- In pots, use a soil mix with a good amount of organic matter such as peat moss. Make sure your new pot has good drainage.
- In the garden, plant into a garden bed with well-drained soil that gets 4 to 5 hours of sun per day. Mix in organic matter such as peat moss or compost into the soil. This will help maintain soil moisture and create a good growing environment for the roots.
- Water your poinsettia thoroughly after transplanting.
“How can I make my poinsettia rebloom?” is a common question.
Poinsettias can be grown as attractive green plants, but most people are interested in making their green poinsettia colorful again and ready for the holidays.
It is not an easy task, as it requires excluding light from the plant for a period of time while keeping the plant healthy. The reduction in light prevents the plant from producing chlorophyll, the pigment that makes plant parts green. This changes the bracts to red, pink or white, depending on the poinsettia variety.
Dr. Leonard Perry, Extension professor emeritus at the University of Vermont and author of Caring for Your Poinsettia Year-Round, developed an easy-to-follow poinsettia care calendar based on the holidays of the year.
New Year's Day
- Fertilize if you see new growth.
- Continue to provide adequate light and water for prolonged bloom for several weeks.
- Check your plant for signs of insects, such as white fly, and manage them if you find them. See Managing insects on indoor plants.
- If your plant has become long and leggy, cut back to about five inches tall to promote more compact growth.
St. Patrick's Day
- Prune off faded and dried parts of the plant.
- Remove leaves from the soil surface, and add a little more potting soil if the roots are visible.
- Continue keeping the plant in a bright, sunny window.
- Trim off two to three inches of branches to promote side branching.
- If you plan to continue growing your poinsettia as a potted plant, transplant into a container.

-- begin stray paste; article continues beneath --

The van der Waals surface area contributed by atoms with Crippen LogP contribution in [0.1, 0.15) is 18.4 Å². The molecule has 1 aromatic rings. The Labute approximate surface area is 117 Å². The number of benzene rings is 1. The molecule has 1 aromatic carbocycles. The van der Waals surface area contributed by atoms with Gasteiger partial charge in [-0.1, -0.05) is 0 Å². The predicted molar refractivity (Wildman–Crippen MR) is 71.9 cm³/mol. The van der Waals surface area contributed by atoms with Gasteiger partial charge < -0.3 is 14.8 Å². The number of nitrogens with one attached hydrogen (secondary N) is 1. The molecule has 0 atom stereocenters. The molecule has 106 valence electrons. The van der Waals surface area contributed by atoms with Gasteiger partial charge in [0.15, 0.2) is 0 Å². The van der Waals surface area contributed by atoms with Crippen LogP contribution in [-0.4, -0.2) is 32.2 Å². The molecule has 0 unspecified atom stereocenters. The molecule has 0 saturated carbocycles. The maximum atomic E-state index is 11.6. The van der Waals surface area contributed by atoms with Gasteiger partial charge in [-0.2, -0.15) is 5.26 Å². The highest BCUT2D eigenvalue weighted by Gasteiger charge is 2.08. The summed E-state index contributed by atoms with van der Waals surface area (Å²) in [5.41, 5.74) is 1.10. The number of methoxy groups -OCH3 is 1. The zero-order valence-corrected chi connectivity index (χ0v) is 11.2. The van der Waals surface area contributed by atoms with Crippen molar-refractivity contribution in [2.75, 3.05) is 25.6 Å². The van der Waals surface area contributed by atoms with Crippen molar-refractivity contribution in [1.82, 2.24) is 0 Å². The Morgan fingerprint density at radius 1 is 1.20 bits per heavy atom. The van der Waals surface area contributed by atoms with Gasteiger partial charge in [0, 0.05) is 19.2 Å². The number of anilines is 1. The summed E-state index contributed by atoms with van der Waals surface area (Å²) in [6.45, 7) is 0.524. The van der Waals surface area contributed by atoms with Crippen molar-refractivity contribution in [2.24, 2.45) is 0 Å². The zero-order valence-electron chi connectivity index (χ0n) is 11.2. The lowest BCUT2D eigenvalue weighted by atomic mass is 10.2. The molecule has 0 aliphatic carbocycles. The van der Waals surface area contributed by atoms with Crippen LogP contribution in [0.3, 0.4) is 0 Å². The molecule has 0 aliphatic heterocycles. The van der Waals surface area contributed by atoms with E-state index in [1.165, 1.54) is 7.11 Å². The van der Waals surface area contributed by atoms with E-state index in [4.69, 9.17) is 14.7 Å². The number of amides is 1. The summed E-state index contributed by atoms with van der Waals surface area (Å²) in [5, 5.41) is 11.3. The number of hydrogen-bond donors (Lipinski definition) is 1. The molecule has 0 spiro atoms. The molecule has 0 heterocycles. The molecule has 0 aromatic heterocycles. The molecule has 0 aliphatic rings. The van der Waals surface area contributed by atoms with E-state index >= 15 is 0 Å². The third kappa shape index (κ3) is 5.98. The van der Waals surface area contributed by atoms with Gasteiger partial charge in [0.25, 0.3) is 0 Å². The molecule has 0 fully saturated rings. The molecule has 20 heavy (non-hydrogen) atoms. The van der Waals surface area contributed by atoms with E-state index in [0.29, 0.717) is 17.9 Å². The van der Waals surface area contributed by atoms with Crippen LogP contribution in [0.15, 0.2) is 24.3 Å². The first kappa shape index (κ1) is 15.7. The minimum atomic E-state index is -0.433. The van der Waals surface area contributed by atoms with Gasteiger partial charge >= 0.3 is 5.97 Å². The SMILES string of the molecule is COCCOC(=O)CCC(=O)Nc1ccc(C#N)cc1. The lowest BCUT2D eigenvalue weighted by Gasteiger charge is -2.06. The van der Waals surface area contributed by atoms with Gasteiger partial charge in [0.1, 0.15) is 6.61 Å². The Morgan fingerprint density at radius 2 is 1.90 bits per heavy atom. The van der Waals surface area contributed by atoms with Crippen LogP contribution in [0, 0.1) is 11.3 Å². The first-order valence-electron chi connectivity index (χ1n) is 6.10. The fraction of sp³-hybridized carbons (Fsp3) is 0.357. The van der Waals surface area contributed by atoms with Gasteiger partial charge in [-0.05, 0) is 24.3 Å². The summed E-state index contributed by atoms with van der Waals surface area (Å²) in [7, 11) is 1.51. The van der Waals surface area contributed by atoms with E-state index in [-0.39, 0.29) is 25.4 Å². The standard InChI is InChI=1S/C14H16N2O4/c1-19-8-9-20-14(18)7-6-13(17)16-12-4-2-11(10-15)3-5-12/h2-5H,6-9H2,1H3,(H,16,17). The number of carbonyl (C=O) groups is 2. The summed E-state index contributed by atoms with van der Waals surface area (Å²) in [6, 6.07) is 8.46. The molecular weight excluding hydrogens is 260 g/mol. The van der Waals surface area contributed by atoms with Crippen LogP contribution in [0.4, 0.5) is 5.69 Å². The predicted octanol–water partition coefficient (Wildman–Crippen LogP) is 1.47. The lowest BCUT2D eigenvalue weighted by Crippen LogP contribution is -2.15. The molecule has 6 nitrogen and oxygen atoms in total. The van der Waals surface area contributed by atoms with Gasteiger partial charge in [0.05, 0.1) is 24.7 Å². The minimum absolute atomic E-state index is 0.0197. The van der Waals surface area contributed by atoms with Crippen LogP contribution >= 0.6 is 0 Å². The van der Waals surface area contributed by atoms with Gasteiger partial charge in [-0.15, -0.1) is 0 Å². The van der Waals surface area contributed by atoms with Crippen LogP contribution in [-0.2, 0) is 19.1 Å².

- Move the plant outside for the summer and place in indirect light.
- You can also transplant it directly into your garden.
Fourth of July
- Trim the plant again.
- Move it into full sun.
- Continue to water and fertilize but increase the amount to accelerate growth.
- Move indoors to a spot that gets at least six hours of direct light daily, preferably more.
- As new growth begins, reduce the fertilizer to one-quarter the recommended strength.
- Starting on or near Sept. 21, give the plant 16 hours of uninterrupted darkness (put the plant in a closet, basement or under a box) and 8 hours of bright light every day. Note that during the dark period, the plant cannot receive even the slightest bit of light at any time.
- Maintain night temperatures in the low 60 degrees F range.
- Continue to water and fertilize at the reduced rate.
- Rotate the plant daily to give all sides even light.
- Discontinue the short day/long night treatment.
- Put the plant in a sunny area that gets at least six hours of direct light.
- Reduce water and fertilizer.
Enjoy your "new" poinsettia. Start the cycle all over again after the new year.
Neil O. Anderson, professor of horticultural science, UMN College of Food, Agricultural and Natural Resource Sciences, and Leonard Perry, Extension professor, University of Vermont reviewed this content.
Reviewed in 2020